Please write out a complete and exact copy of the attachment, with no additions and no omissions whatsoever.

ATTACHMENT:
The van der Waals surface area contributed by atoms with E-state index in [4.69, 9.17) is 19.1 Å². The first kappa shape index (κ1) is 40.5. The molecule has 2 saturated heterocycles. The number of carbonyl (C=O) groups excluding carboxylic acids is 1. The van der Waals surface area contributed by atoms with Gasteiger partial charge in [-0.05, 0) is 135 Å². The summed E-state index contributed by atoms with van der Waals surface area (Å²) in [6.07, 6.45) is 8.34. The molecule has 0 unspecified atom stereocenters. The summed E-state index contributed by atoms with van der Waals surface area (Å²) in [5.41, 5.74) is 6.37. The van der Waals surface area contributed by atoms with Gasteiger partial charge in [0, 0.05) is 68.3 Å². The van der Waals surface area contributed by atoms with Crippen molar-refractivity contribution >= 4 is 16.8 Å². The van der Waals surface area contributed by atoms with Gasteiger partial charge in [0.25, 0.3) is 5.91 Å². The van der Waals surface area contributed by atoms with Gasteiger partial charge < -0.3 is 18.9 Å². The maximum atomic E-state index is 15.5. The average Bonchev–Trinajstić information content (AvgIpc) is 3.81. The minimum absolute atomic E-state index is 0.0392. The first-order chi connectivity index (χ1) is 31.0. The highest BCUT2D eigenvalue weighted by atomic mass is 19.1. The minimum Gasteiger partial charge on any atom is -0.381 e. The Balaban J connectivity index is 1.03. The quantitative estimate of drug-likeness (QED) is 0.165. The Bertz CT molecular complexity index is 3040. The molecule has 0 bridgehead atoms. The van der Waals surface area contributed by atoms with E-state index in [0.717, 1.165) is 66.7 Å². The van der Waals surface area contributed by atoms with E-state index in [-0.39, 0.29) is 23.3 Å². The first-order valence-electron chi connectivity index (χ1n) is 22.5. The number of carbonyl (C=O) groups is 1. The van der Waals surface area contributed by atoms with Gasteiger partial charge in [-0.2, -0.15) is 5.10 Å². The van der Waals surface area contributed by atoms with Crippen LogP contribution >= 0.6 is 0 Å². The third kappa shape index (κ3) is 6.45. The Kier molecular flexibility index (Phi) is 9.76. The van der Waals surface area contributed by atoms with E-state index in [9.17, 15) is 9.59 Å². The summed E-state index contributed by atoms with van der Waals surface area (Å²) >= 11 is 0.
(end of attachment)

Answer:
The van der Waals surface area contributed by atoms with E-state index in [4.69, 9.17) is 19.1 Å². The first kappa shape index (κ1) is 40.5. The molecule has 2 saturated heterocycles. The number of carbonyl (C=O) groups excluding carboxylic acids is 1. The van der Waals surface area contributed by atoms with Gasteiger partial charge in [-0.05, 0) is 135 Å². The summed E-state index contributed by atoms with van der Waals surface area (Å²) in [6.07, 6.45) is 8.34. The molecule has 0 unspecified atom stereocenters. The summed E-state index contributed by atoms with van der Waals surface area (Å²) in [5.41, 5.74) is 6.37. The van der Waals surface area contributed by atoms with Gasteiger partial charge in [0, 0.05) is 68.3 Å². The van der Waals surface area contributed by atoms with Crippen molar-refractivity contribution >= 4 is 16.8 Å². The van der Waals surface area contributed by atoms with Gasteiger partial charge in [0.25, 0.3) is 5.91 Å². The van der Waals surface area contributed by atoms with Gasteiger partial charge < -0.3 is 18.9 Å². The maximum atomic E-state index is 15.5. The average Bonchev–Trinajstić information content (AvgIpc) is 3.81. The minimum absolute atomic E-state index is 0.0392. The first-order chi connectivity index (χ1) is 31.0. The highest BCUT2D eigenvalue weighted by atomic mass is 19.1. The minimum Gasteiger partial charge on any atom is -0.381 e. The Balaban J connectivity index is 1.03. The quantitative estimate of drug-likeness (QED) is 0.165. The Bertz CT molecular complexity index is 3040. The molecule has 0 bridgehead atoms. The van der Waals surface area contributed by atoms with E-state index in [0.717, 1.165) is 66.7 Å². The van der Waals surface area contributed by atoms with E-state index in [-0.39, 0.29) is 23.3 Å². The first-order valence-electron chi connectivity index (χ1n) is 22.5. The number of carbonyl (C=O) groups is 1. The van der Waals surface area contributed by atoms with Gasteiger partial charge in [-0.2, -0.15) is 5.10 Å². The van der Waals surface area contributed by atoms with Crippen LogP contribution >= 0.6 is 0 Å². The third kappa shape index (κ3) is 6.45. The Kier molecular flexibility index (Phi) is 9.76. The van der Waals surface area contributed by atoms with E-state index in [9.17, 15) is 9.59 Å². The summed E-state index contributed by atoms with van der Waals surface area (Å²) >= 11 is 0.